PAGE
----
Oonagh Bodin - Interview with PhD Elizabeth MathewsToday i'm talking with Elizabeth Mathews, a PhD research at La Trobe University, Bundoora in the Applied and Environmental Microbiology laboratory. Ellie is currently in the second year of her PhD and is looking at corrosion in our sewage systems!
What are you currently researching in your PhD?
I am looking at Microbially induced concrete corrosion in our sewer systems. I am endeavouring to find a novel treatment that will stop the need to continually dose the sewers with chemicals. To do this I am using Microbial Fuel Cell technology to see if we can influence the function of these sewer communities. We are also using community fingerprinting and deep sequencing to get an idea of who is done there and what they might be doing.
What drew you to this area of research?
I have always been interested in the geobiochemical cycles of the Earth including the sulfur-cycle and here was a chance to study this cycle on a small scale in the sewer environment. I then realised the problems this corrosion caused and how devastating it could be to our health and quality of life.
What interests you most?
Sulfur bacteria like other anaerobes can be found in some very extreme environments…they are pretty weird but wonderful. There is so much we have yet to learn about them as well as there part in the cycles on this planet.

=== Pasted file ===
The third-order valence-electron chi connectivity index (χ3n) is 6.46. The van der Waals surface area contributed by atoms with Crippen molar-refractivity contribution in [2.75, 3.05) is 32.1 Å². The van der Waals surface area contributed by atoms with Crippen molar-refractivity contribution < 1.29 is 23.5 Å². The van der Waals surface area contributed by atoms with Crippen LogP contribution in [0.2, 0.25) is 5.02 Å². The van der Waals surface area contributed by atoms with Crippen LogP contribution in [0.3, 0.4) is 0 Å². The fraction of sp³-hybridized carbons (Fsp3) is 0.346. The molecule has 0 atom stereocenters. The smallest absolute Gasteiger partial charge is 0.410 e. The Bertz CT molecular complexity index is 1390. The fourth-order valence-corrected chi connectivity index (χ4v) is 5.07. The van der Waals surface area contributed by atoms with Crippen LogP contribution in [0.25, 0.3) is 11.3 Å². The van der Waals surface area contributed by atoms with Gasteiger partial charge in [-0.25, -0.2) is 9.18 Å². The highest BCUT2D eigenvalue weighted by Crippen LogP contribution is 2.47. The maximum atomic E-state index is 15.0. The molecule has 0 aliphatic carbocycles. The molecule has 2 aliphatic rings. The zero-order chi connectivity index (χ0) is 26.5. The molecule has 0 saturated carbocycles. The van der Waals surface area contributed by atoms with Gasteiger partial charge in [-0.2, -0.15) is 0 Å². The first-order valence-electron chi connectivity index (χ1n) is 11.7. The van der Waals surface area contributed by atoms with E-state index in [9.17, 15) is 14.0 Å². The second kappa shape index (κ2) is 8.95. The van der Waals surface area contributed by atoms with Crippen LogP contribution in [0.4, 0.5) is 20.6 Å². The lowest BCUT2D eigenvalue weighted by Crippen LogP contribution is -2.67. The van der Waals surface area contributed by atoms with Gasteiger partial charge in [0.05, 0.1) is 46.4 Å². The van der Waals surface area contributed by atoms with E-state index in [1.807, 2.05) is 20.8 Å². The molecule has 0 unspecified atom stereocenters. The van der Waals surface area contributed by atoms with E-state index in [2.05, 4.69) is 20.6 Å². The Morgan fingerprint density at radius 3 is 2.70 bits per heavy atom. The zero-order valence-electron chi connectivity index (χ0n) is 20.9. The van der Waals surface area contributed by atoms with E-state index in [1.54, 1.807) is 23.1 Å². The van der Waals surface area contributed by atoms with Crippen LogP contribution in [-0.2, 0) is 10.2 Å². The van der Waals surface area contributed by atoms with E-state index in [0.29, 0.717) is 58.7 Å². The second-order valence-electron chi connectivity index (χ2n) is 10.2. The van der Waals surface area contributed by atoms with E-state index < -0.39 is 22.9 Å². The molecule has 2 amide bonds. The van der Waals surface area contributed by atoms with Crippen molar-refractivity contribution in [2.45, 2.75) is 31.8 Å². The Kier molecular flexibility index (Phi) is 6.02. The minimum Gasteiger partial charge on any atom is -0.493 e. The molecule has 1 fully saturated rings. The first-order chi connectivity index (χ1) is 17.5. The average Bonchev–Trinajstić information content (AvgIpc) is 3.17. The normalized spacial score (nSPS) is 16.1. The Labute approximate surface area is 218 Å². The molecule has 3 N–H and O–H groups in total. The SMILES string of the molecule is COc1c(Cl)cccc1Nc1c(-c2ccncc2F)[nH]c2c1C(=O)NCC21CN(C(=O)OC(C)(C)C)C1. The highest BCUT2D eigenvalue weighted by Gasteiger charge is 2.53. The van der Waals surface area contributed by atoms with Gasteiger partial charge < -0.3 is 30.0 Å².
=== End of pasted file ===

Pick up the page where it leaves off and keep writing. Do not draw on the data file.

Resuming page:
Where do you see yourself in five years?
Hopefully in research doing a post-doc.
Why microbiology? Why science?
To me microbiology is like an all-in-one science. You have a whole world to explore just on a very small scale. Why science? Well it may sound idealistic of me but I have always been interested in the environment and I want to contribute to making this world a better place. Science gives me hope.
Thanks Ellie! You'll find Ellie tweeting @eala_mathews. To find out what is happening in the Franks lab, learn about their other projects, and see their recent list of publications, visit the Applied and Environmental microbiology laboratory webpage HERE.